Being in the wrong career path can lead anyone to feel jaded about their job and become unhappier at work in general. Identifying when you’re in the wrong career should be the priority of any employee, as not leaving a job that is a bad fit can lead to an unhealthy lifestyle and mental state. Fortunately, there are a number of ways to determine if you are in the wrong career path and, should any of the signs be spotted, steps need to be taken to get out of the bad career match while you can.
There is a difference between being good at your job and the job being too easy. Your career should challenge you and use all of your skills, but if you are able to do your work with minimal effort or thinking, it’s likely that you are in the wrong career path. Maybe you feel as if the skills you spent years developing aren’t being used. If that’s the case, consider looking into a new career path that may use some, or all, of those skills.
Though, don’t quit your job straight away if you find yourself in this position. It’s important to put a plan in place before making such a leap. In conjunction with your current job, consider acquiring additional education and obtaining an online degree via a trade school. Trade schools use specialized courses to train students for specific careers, rather than broadly assigning a major to that graduate.
For example, General Assembly is a popular option that offers courses ranging from UX design to software development. If your job is too easy for you, it may be worth pursuing a career path that stretches your skills and challenges you.
Similar to your job being too easy, a lack of passion in your job is a great sign that you are in the wrong career. There are a number of reasons you may have lost interest in your job, as covered by recent studies. From your efforts not being appreciated to personal problems affecting your work, there is a myriad of reasons you may not be interested in your job.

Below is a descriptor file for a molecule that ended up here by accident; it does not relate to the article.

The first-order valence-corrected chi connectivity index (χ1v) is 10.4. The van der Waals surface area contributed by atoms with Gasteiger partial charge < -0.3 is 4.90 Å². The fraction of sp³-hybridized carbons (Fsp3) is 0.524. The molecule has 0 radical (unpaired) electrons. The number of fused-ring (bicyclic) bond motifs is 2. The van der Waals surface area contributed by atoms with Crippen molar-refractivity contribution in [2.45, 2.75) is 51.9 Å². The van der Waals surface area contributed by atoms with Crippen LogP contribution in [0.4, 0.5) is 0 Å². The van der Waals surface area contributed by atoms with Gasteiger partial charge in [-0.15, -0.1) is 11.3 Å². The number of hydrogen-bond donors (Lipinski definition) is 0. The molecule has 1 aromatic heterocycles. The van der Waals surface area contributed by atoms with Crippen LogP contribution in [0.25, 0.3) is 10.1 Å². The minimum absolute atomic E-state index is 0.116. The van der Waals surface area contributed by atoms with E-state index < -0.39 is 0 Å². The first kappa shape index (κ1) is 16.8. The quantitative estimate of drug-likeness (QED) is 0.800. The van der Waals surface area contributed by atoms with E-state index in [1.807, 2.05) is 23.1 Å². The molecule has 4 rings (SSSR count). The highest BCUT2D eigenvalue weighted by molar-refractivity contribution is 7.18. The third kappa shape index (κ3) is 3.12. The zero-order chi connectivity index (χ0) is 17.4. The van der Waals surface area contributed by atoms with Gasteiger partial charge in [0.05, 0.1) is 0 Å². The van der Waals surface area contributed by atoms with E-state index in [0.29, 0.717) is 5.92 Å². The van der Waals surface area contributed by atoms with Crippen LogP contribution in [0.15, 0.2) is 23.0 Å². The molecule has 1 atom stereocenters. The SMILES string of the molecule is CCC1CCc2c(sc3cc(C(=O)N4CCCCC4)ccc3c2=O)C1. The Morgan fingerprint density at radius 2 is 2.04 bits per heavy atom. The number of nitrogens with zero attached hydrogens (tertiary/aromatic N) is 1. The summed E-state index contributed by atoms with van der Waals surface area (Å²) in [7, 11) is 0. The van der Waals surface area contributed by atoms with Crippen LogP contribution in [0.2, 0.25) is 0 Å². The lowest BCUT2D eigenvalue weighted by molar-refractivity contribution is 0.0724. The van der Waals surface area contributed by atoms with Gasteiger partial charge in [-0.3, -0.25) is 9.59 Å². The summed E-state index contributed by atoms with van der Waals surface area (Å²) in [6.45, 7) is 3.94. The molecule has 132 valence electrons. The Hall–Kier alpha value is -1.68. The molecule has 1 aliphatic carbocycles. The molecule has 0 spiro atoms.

To figure out if a career path is actually right for you, it is important to do adequate research before actually applying to a position. Try to put yourself in the shoes of a potential interviewer and ask why they should hire you. Look beyond mere qualifications such as education or experience and dive deeper to see if you hold a passion for that career path which is unrivaled by the competition.
Keep in mind that no job will hold your attention every second of the day, but it isn’t difficult to find a career that will keep you interested throughout the day. Your job will make up a large part of your life and it should be a path that you are interested in and genuinely enjoy working in. Not being interested in your job is one of the fastest ways to become burnt-out and should be considered when looking at career paths.
We’ve all been in the position where a fascinating new job opens up at the company and you can’t stop thinking about the unique things those employees are working on. However, if it seems like every other job is more interesting than the one you hold now, it is possible you have a bad career match on your hands.
There isn’t anything wrong with becoming fascinated by another career path, but an obsession with jobs besides your own, perhaps manifesting as you constantly searching for new jobs, is a major sign that it’s time to consider a career switch. Look into what career paths are available to you with whatever college degree level you hold and see if anything catches your eye.
There are a number of reasons you may have ended up in the wrong career. Coming out of college you may have accepted the first job thrown your way or perhaps you just thought you knew what you were getting into and were wrong. Regardless of the specific reason, there is no valid reason to stay in a career that is a bad match for you. Even if you are earning a large salary, you are more prone to becoming burnt-out at a faster rate than any other employee because you don’t actually enjoy what you do. Don’t settle for a career that doesn’t suit your interests when you have the ability to pursue any path you desire.